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[453] of Ligny and Quatre Bras is an excellent, broad, well-built road, and divided each of the contending armies into about two equal parts.

Sixth. The monuments on the battle-ground—such as the Chateau of Hougoumont, the Ferme of Mont St. Jean, La Belle Alliance, Papelotte, and Merke Braine—were all as plainly and distinctly seen from the top of the great mound as the Common and its neighborhood, the bridges and the Neck, are seen from the top of our State House in Boston. . . . .

The great thing for which you go to Waterloo you certainly obtain, that is, a perfectly clear and satisfactory idea of the battle; and not of the battle merely, but of that extraordinary campaign which, though it lasted but four days, swept away fifty thousand human beings and decided the fate of Europe. On looking it all over, and considering the state of the battle at four o'clock, which had begun at eleven, I came somewhat unexpectedly to the conclusion that, if the Prussians had not come up, the English would have been beaten. This, in fact, I understand is now the general opinion, but it certainly was not so held in England soon after the battle, and it was not my own impression till I had been over the field.

November 11.—We remained over the 10th November at Bonn, and, besides going to see what relates to the University, drove into the environs and saw the beautiful views of the Rhine, with its flying bridge of boats, and the picturesque hills of Godesberg, and the Siebengebirge, from the Kreuzberg, as well as from the Alte Zoll, which overlooks the river just below the palace. They are worthy of their great reputation.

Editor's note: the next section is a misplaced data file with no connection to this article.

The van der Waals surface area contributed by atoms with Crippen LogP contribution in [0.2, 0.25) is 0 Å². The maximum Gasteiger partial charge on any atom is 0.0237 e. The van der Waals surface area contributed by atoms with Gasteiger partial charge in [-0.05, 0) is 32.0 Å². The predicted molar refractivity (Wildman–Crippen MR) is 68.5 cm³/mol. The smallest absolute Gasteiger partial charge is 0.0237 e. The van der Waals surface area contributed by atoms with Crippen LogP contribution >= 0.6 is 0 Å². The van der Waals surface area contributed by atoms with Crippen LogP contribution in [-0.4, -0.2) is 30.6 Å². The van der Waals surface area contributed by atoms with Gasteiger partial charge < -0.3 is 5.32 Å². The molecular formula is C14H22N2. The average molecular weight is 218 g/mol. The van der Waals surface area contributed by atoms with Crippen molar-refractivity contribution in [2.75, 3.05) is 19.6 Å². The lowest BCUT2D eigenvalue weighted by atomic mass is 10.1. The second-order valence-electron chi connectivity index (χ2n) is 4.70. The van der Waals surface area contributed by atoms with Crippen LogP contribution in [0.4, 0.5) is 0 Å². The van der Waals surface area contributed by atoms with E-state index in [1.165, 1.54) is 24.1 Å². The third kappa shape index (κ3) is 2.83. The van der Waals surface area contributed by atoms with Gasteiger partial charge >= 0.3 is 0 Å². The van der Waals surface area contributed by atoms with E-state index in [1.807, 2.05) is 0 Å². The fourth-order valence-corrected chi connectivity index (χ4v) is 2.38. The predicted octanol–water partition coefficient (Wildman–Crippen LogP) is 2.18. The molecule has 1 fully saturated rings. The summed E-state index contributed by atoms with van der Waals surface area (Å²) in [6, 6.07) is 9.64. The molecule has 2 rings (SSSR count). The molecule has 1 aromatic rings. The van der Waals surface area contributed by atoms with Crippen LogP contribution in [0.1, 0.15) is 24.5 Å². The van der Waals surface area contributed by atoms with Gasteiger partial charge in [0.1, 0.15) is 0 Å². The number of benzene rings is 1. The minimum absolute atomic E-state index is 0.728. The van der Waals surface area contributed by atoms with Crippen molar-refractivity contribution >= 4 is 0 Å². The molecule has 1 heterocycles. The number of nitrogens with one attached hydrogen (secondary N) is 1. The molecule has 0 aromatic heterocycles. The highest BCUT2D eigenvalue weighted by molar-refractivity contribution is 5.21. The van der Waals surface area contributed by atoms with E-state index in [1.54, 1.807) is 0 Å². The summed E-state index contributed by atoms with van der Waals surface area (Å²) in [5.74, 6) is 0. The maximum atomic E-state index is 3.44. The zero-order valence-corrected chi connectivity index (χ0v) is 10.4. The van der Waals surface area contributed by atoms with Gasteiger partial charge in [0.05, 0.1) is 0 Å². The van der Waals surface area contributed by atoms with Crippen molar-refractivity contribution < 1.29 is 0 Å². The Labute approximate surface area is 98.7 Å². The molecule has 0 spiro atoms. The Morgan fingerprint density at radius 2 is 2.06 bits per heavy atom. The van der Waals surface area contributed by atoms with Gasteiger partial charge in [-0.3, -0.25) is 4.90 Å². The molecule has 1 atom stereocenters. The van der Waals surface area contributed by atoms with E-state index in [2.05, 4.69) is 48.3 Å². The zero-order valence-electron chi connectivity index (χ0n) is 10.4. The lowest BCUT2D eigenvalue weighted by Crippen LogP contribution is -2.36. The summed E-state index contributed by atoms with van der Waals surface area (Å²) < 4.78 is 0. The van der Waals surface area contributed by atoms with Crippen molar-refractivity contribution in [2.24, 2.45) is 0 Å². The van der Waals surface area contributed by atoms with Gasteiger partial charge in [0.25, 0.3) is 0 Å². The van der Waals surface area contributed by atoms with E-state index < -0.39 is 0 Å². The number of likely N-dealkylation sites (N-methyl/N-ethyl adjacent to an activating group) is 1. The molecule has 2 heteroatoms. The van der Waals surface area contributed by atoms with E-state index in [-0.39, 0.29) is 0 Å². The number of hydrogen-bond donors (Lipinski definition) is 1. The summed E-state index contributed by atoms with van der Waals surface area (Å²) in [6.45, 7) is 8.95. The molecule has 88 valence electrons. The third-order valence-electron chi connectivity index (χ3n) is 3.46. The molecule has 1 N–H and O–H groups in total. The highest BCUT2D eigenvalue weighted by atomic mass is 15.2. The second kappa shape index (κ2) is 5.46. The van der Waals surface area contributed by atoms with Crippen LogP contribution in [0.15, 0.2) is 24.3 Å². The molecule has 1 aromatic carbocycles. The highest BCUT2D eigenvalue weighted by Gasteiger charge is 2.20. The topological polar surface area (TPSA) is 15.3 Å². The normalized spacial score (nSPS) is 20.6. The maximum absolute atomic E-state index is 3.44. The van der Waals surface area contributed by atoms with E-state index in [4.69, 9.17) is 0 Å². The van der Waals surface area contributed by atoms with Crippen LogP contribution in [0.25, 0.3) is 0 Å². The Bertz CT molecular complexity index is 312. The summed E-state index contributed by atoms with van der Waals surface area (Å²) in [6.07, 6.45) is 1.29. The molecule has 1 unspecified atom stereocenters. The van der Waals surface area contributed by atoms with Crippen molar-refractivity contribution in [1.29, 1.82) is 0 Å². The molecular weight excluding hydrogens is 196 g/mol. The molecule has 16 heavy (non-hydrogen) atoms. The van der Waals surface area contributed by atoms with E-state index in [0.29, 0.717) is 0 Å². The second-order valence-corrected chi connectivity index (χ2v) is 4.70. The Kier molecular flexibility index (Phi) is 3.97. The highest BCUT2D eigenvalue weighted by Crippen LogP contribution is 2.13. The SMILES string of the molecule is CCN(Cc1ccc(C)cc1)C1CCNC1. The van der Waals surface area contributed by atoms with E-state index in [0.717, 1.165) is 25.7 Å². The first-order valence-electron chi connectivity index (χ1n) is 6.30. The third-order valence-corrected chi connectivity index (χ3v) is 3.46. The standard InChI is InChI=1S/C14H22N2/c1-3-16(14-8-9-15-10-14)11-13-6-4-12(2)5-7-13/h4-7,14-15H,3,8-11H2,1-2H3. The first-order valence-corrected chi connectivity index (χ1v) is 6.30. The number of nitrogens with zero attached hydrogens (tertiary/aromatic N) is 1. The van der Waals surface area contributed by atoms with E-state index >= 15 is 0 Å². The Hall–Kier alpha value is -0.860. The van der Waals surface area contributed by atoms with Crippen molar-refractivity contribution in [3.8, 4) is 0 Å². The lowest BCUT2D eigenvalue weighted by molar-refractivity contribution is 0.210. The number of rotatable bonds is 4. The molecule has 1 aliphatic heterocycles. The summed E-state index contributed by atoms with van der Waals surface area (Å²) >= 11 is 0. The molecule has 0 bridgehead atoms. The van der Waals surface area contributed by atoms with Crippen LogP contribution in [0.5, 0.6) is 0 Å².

I found there, too, some of my old friends, and passed the little time I could give to such purposes most agreeably. The first evening I went to see Schlegel. He is, of course, a good deal changed since I saw him in 1817, for he is now, I suppose, about seventy years old, but he is fresh and active. He is much occupied, as he has been the last sixteen or eighteen years, with Sanscrit, about which he has published a good deal and holds the first rank; but he lectures here on two or three subjects every semestre, and in the course of the last year on Homer, on Roman history, and on the German language, lecturing on the first two in the Latin language, extemporaneously, which I am told he does very well. He talked to me about his Sanscrit a little more than I cared to have him, but that is the privilege of age; and he still loves to talk politics, as he always did, and show his knowledge in remote departments where you would least claim anything from him. But it is a pardonable vanity.

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